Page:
This morning I am at the IP Dealmakers Forum in New York City. The opening panel, moderated by Jaime Siegel, CEO of Cerebral Assets, opened the panel, titled Boom or Bust: The Public IP Market by essentially asking the panelists why their stock prices are all down, some substantially, in a year to year comparison. Have investors simply lost their interest in public IP licensing companies?
“Some investors want transparency, and it is difficult to give transparency,” Doug Croxall, CEO of Marathon Patent Group (NASDAQ: MARA) explained. It is about communicating according to Croxall, and the patent market, whether licensing or litigation is a complicated marketplace with great nuance, and in tremendous flux at the moment. Investors are savvy when it comes to money, but are not intimately knowledgeable about the nuances of patent licensing and litigation. “To explain something as complex as patent litigation or licensing in the short window of time… is difficult to do.”
“It is about communicating the value of the company,” explained Phil Hartstein, President and CEO of Finjan (NASDAQ: FNJN), a public company for only three years but a technology company for twenty years.
Jim Skippen, CEO of Wi-Lan (WIN. TO), explained that the down turn in Wi-Lan stock price has largely occurred over the last several weeks and is the direct result of Wi-Lan’s decision to significantly cut the dividend it pays. “We didn’t think we were getting a lot of credit for [the dividend],” Skippen explained, further explaining that in this market having capital to work with is critical. “Not surprisingly we were significantly punished by investors.” Skippen would later return to the theme that cash is so precious, and that in the past the portfolios Wi-Lan acquired were acquired with cash up front, but now most portfolios are acquired with little or no cash upfront.
Corey Horowitz, Chairman and CEO of Network-1 (NYSE: NTIP), who has done better than the other companies over the last year, spent time discussing efficient infringement, which is a real problem in the industry. Horowitz pointed to the reality that getting paid on a successful litigation award is exceptionally difficult today, citing among other things case law from the Federal Circuit. Horowitz also took issue with whether public IP companies are properly valued using the same criteria traditionally used for other types of companies. “Whether our quarterly earnings are better than our last quarterly earnings, I don’t think that is how these companies are valued.”
Skippen, jumped in, pointing out that the crazy valuations are gone and companies are going to be valued on how they perform, taking issue with the notion that quarterly earnings and continued revenue growth are not important considerations for valuing public IP companies.
Perhaps taking a position somewhere in between Horowitz and Skippen, Hartstein acknowledged that there is still great pressure at times to get deals done on a fiscal or quarterly calendar schedule. It is a challenge for public IP companies, as it is for any company, to normalize business so that revenues are continually coming in, Hartstein said.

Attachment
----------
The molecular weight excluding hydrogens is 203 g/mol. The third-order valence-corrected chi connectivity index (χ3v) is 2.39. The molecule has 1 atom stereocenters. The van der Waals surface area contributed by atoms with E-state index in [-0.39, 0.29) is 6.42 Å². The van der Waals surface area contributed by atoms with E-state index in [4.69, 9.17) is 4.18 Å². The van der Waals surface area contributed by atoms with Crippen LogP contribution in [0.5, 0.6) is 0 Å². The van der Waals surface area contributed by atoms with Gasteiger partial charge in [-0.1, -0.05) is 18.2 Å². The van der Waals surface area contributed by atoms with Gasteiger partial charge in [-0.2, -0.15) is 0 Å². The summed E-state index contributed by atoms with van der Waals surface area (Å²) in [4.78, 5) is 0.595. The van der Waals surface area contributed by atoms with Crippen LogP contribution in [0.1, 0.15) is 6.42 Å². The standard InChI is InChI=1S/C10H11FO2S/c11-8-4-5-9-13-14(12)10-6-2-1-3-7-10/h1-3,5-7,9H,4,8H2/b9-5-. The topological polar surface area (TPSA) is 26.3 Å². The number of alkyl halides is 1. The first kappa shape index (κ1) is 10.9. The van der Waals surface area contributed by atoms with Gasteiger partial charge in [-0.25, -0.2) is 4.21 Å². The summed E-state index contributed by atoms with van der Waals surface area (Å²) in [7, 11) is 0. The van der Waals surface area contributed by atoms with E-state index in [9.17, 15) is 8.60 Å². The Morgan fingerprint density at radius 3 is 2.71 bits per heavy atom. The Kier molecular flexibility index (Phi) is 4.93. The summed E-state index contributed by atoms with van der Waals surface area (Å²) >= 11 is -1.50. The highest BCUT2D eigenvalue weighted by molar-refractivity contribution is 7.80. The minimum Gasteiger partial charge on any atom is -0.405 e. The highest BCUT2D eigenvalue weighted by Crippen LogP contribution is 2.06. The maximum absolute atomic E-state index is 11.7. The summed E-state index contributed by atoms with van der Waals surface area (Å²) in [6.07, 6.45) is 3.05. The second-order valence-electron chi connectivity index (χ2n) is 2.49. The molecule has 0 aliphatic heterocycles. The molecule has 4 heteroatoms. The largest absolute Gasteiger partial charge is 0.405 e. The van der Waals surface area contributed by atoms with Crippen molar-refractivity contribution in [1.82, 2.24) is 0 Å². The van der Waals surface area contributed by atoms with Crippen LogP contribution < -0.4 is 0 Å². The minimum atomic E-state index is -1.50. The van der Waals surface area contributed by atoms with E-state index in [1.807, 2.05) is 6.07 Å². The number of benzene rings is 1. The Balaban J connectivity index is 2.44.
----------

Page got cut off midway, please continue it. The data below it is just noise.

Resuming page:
Pivoting, Siegel asked whether investors are becoming more sophisticated, or are they just buying into the media hype of “patent trolls”?
“I don’t think investors care about names,” Croxall said. “I think they care about results. I have the troll conversation, but it is never with investors. Are they getting smarter about the risk of going to trial? I think they have… I think you get punished more for losing than rewarded for winning.” Croxall also acknowledged that the troll issue seems to have penetrated into the jury box. Hartstein would later agree that public IP companies get punished at least twice as much with a litigation loss as compared with a litigation victory.
“I have to convince people my revenues and earnings are going to grow, they are not that interested in any one trial,” Skippen explained. “The valuable companies in this space are the ones that every quarter deliver solid revenues and solid earnings.”
Other interesting tidbits:
- Hartstein explained that Finjan’s revenue is 4 to 1 license to litigate, and revenue is 2 to 1 license to litigate.
- Hartstein explained that Finjan has more success licensing its portfolio throughout Europe, and the cost and timeline to license is more predictable. Croxall would later agree that the cost and timeline are more predictable in Europe.
- “The power in Europe is the injunctive right,” Croxall explained, agreeing with Hartstein. “And that is an element of due diligence that is a part of a licensing campaign that you have to consider to decide whether it will bring someone to the table to license.”
- Deals are still being done. According to Croxall, Marathon Patent Group has purchased 19 portfolios over the last two years, with about 40% of those portfolios already in litigation when acquired. “If it is just the asset value that you are buying you will have a hard time coming to terms with the owner,” Croxall explained. “You need to know that you are buying something that has more value in the future than you are buying at present.”
- Skippen, explained that Wi-Lan has been traditionally U.S. focused with respect to litigation, but has been looking outside the U.S. and will increasingly look to outside the U.S.
- “For 2016 we have a broader reach outside the United States, but we are still bullish on the U.S. in 2016,” Croxall explained.
- “We are buying back our stock because we think it is attractive,” Horowitz said. “I have at least one trial, maybe two trials… I’m very optimistic about the next two to three years.”
- If your revenue is not growing then you probably shouldn’t be a public company, although you may be a very good and profitable company, Skippen explained.
- “For our 2016, I’m bullish,” Hartstein said.